This infamous penitentiary, known for maltreatment, disease and death, was opened to Confederate loyalist in 1862. The 256 cells held up to 1500 soldiers (some reports claim 1900 soldiers by the end of the war) approximately 1300 Union guards (Alton Telegraph, Nov. 1862). Prisoners were commonly stacked 3 to a bed.
Records were poorly kept and prisoners were clever in their escapes. Thirty five prisoners escaped through a tunnel August 1862; in 1863 some escaped using a ladder; and a less than successful attempt of overtaking guards in 1864 resulted in 2 escapees. Of the 80 plus prisoners who escaped, few were recaptured. Approximately 2000 Confederate detainees escaped the Alton facility by death from dysentery, malaria, pneumonia and smallpox. The exact number is unknown, and burial plots were not identified. The smallpox epidemic killed many of the prisoners (6-10 per day) in 1863. The actual number of prisoners who succumbed to the epidemic is unknown; at best guess 1300-1400.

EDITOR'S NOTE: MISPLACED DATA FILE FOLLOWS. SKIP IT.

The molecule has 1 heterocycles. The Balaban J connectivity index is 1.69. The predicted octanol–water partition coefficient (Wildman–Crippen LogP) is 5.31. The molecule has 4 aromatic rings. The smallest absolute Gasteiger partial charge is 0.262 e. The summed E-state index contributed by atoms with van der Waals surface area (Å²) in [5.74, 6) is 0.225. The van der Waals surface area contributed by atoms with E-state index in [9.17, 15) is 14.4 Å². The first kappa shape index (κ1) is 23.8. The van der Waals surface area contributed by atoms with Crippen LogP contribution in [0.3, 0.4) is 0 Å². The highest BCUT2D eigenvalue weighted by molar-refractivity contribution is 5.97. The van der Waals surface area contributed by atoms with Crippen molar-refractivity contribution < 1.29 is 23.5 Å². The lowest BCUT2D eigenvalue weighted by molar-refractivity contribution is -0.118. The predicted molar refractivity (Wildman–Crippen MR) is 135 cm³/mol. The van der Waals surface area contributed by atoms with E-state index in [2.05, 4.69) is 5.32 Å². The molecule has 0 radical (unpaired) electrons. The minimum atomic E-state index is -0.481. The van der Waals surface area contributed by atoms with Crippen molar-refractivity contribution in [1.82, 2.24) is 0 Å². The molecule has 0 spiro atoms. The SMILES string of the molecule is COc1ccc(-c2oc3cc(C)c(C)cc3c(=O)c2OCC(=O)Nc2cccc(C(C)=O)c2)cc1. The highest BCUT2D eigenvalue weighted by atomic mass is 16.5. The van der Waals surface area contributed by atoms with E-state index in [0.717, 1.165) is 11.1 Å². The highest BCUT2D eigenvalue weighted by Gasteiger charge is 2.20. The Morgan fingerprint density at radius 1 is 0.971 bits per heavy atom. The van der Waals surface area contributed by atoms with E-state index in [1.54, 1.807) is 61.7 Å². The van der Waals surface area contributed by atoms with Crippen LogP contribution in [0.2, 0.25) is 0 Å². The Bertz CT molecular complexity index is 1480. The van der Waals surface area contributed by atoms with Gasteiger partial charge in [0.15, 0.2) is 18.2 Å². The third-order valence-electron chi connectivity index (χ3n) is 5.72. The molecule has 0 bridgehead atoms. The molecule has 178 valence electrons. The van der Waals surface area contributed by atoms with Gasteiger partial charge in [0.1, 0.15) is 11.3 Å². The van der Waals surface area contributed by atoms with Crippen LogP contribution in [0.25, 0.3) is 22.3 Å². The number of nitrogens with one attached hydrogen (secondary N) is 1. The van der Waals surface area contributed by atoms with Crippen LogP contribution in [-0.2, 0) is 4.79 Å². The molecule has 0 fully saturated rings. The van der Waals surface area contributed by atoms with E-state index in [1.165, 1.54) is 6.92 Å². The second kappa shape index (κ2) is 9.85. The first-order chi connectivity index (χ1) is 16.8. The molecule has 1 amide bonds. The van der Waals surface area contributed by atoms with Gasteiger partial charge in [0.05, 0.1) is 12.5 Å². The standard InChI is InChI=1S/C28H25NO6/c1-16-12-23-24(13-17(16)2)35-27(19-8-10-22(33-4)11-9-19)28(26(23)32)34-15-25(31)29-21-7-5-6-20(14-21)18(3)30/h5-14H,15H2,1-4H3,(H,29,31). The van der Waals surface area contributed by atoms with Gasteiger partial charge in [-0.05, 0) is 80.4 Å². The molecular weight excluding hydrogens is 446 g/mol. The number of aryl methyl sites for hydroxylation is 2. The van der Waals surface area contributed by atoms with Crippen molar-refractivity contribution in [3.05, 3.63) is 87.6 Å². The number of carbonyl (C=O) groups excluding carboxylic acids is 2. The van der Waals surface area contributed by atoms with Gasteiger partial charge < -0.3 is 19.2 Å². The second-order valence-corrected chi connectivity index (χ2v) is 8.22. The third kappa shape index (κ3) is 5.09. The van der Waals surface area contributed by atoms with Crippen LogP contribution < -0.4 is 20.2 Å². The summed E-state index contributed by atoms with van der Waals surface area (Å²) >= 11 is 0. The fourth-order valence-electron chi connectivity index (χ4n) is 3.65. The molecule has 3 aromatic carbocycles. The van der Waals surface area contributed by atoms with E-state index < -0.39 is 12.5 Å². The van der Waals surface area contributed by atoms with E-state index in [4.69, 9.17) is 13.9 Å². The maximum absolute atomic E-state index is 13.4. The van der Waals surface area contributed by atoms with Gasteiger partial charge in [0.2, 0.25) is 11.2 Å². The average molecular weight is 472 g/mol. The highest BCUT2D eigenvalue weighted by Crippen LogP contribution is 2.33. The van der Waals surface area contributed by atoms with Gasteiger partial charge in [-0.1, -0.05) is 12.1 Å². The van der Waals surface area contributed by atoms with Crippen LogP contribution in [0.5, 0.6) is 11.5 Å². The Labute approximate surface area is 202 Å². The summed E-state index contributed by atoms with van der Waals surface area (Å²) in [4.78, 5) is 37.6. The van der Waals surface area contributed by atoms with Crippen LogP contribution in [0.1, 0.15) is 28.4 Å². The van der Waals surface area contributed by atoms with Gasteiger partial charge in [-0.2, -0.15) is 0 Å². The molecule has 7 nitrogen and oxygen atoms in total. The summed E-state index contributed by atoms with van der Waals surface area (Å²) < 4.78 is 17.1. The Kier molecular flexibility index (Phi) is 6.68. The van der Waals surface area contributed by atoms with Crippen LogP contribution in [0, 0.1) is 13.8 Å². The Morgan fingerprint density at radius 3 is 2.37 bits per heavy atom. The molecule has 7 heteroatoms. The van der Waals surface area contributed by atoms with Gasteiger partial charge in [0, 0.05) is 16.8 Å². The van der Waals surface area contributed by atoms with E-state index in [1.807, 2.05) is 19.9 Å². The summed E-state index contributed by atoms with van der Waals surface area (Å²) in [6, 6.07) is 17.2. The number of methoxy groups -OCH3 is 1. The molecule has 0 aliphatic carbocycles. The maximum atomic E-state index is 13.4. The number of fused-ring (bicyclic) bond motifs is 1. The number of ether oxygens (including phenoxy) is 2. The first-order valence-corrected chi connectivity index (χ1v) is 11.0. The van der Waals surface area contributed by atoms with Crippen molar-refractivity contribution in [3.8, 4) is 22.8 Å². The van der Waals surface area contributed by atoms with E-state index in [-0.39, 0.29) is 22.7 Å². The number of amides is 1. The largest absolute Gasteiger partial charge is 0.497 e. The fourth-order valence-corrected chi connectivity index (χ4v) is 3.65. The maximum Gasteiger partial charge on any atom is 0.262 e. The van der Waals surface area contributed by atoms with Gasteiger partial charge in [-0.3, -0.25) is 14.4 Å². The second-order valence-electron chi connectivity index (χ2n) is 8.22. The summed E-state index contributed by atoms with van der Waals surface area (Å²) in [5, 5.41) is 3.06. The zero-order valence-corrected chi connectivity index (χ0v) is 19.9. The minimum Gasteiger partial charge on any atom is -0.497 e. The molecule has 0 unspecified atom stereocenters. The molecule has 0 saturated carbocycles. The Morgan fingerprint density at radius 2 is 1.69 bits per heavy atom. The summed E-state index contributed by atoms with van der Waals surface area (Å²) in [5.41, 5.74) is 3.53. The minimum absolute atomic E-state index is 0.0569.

- NARA Military Service in the US Volunteer Infantry, "GalvanizedYankees," 1864-1866
- The Madison County ILGenWeb - Correspondence Regarding the Alton Penitentiary/Civil War Prison
- For Prison Records visit Alton in the Civil War
- For a transcription of the Confederate Soldier's Names visit USGenWeb Archives